Latest Blog Posts

<p>Dave Grohl</p>

Dave Grohl

Credit: AP Photo

Foo Fighters' Dave Grohl joins the Ratt Pack

Grohl teams with Stephen Pearcy and Warren DeMartini for new track

There’s no telling whom Dave Grohl will team up with next. The Foo Fighters leader is now headed into the studio with Ratt’s Stephen Pearcy and Warren DeMartini.

Ratt lead singer Pearcy tweeted today: “Warren and I are doing a song for a project with @foofightersDave. We’ll let him tell you about when he’s ready kidz. Not for a RATT record.” Don't bother looking for an update from Grohl's Twitter page: the last tweet is from 2009.

The Foos are still mining tracks from their excellent Grammy-nominated 2011 album “Wasting Light,” which made my list of top 10 albums of 2011.  Pearcy’s latest solo album, “Sucker Punch,” will come out later this year. Ratt’s last album, “Infestation,” was released in 2010, but Pearcy also tweeted today that he is set to demo songs for a new Ratt record next week

 

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<p>Bjork</p>

Bjork

Bjork bringing 'Biophelia' brainchild to Big Apple

Songwriter's cross-platform concept album gets 10 dates of a New York premiere

For the first time since launching her album concept, Bjork is bringing her "Biophelia" concert presentation to the United States.

The Icelandic singer-songwriter will be performing "Biophelia" to its "original specifications" for six nights at the New York Hall of Science, then for four nights at New York's Beacon Theater. The Hall of Science allows for the vision of "audio-visual shows in an intimate setting with no audience member more than a few yards from the stage," though all 10 concerts will be performed in the round, in conjunction with The Creator's Project.

As previously reported, the ten songs on "Biophelia" featured 10 corresponding apps for iPad/iPhone/iPod Touch, thus the A/V components that will be used during the shows. Too, the live performances boast the bonkers musical instrumentation that helped in making "Biophelia," including "four 10-foot pendulum-harps" and "a MIDI-controlled pipe organ celeste re-fitted with bronze gamelan bars." Personally, I'm just happy to see Bjork with free space to roam.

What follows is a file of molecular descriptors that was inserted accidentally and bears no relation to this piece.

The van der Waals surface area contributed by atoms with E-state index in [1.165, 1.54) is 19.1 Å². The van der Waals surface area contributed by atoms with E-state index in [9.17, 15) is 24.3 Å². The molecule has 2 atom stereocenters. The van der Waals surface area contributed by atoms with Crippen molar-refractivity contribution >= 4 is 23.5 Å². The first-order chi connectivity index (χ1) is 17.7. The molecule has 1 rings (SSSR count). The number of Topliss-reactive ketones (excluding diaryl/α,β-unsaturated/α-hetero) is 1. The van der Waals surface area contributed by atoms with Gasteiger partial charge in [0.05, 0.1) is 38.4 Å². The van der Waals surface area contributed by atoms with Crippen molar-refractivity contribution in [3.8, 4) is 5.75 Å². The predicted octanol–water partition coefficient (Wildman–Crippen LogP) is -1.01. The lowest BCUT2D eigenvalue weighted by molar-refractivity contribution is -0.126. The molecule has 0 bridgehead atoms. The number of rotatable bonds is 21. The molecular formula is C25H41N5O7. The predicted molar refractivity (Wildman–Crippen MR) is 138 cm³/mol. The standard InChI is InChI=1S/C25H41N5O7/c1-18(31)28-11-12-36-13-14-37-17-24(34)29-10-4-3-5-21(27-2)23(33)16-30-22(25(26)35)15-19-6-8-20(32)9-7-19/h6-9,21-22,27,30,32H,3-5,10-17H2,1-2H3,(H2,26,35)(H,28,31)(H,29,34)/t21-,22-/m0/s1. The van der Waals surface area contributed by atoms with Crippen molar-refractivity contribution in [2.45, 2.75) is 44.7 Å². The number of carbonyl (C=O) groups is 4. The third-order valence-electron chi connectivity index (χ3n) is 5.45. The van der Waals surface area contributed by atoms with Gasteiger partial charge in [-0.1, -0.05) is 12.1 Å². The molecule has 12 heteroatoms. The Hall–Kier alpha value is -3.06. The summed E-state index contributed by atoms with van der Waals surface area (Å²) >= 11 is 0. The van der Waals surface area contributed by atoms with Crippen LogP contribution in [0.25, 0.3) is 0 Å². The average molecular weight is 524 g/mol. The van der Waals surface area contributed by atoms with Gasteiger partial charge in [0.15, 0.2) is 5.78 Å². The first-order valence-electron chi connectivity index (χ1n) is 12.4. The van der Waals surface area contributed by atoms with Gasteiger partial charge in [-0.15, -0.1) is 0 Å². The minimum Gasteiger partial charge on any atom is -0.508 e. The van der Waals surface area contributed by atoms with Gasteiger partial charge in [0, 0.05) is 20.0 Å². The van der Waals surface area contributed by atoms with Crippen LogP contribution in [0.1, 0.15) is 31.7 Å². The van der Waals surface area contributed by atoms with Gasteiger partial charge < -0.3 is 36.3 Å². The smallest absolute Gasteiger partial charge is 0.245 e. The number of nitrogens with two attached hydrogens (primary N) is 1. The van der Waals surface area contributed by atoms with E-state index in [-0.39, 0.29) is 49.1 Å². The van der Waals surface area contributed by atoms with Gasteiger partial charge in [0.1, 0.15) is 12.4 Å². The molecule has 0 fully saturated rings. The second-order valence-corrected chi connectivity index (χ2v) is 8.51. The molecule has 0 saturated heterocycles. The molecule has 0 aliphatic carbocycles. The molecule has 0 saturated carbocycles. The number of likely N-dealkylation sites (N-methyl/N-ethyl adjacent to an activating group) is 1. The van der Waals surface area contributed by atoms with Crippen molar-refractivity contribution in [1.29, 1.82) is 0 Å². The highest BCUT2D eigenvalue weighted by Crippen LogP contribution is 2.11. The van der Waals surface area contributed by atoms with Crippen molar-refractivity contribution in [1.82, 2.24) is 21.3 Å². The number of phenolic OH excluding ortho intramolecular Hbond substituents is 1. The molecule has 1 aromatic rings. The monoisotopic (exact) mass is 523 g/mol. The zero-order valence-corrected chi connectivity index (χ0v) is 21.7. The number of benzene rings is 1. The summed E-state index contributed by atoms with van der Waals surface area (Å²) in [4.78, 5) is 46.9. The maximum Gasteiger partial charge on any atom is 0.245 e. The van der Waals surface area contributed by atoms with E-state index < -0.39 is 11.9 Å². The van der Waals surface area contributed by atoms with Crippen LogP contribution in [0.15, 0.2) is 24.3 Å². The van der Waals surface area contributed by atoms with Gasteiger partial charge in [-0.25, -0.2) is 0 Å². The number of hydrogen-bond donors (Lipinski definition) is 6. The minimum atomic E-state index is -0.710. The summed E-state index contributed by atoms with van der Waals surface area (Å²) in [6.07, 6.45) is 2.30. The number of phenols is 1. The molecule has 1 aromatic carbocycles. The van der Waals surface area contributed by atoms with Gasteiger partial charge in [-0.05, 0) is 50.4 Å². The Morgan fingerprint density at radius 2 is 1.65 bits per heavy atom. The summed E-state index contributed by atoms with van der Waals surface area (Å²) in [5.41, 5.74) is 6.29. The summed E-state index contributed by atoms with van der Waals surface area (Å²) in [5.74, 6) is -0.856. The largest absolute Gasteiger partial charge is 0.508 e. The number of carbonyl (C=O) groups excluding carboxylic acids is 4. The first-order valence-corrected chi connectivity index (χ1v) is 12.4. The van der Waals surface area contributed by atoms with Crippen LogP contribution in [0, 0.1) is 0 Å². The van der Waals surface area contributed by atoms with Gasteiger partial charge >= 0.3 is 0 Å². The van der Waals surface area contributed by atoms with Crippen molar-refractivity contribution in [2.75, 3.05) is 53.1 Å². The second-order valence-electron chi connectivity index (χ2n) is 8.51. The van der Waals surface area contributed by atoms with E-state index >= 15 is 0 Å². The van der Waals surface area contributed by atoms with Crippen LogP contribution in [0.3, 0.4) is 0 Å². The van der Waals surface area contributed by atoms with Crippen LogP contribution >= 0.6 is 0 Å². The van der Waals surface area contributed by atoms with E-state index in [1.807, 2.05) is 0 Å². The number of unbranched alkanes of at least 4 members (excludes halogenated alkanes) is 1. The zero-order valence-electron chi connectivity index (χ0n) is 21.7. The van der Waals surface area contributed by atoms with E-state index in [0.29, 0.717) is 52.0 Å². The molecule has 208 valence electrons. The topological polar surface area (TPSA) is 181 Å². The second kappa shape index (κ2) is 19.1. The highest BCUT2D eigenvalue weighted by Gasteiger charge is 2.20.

What I'm also eager to see is its execution. The fact that you had to "experience" the album with an electronic device that I simply don't own is prohibitive, though many of the video elements were posted online after release. The cost of a ticket to a Bjork show may cost just as much as an iPad, true, but this at least amps more on that original idea, so that all may partake.

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<p>Sandra Bullock is slowly becoming &quot;Extremely Loud and Incredibly Close's&quot;&nbsp;best shot at landing an Oscar nomination.</p>

Sandra Bullock is slowly becoming "Extremely Loud and Incredibly Close's" best shot at landing an Oscar nomination.

Credit: Warner Bros.

2012 WGA Awards nominations: 'War Horse' and 'Extremely Loud' take an Oscar hit

When you're eligible in this ineligible mix you need the nod

As In Contention's Kris Tapley so eloquently warned us last month, there were many fine screenplays this year that wouldn't be eligible for the 2012 WGA Awards.  Guild awards are a wonderful honor from your peers, but they're also a union honor and if you don't play by the rules you can't get rewarded.  So it goes.

Therefore, it's not too surprising to find a number of unexpected nominees among the field announced by the WGA today.  What's more perplexing is some of the notable omissions ("The Ides of March," "War Horse"), inclusions ("Dragon Tattoo") and one outright rejection by the industry's writers ("Extremely Loud and Incredibly Close").   While guild awards typically signal how their respective Academy branches should vote in regards to nominees and winners, that's not going to be the case this year with so many ineligible contenders.  With that in mind, let's review the adapted and original fields.

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<p>Kanye West</p>

Kanye West

Credit: AP Photo

10 things we learned from Kanye West's latest Twitter rant

What the heck is 'DONDA?' What about 'The Jetsons?' Will he and Spike Jonze start a school?

The all-caps may be gone, but Kanye West's propensity to over-share has been revealed again in the hip-hop star's latest Twitter rant.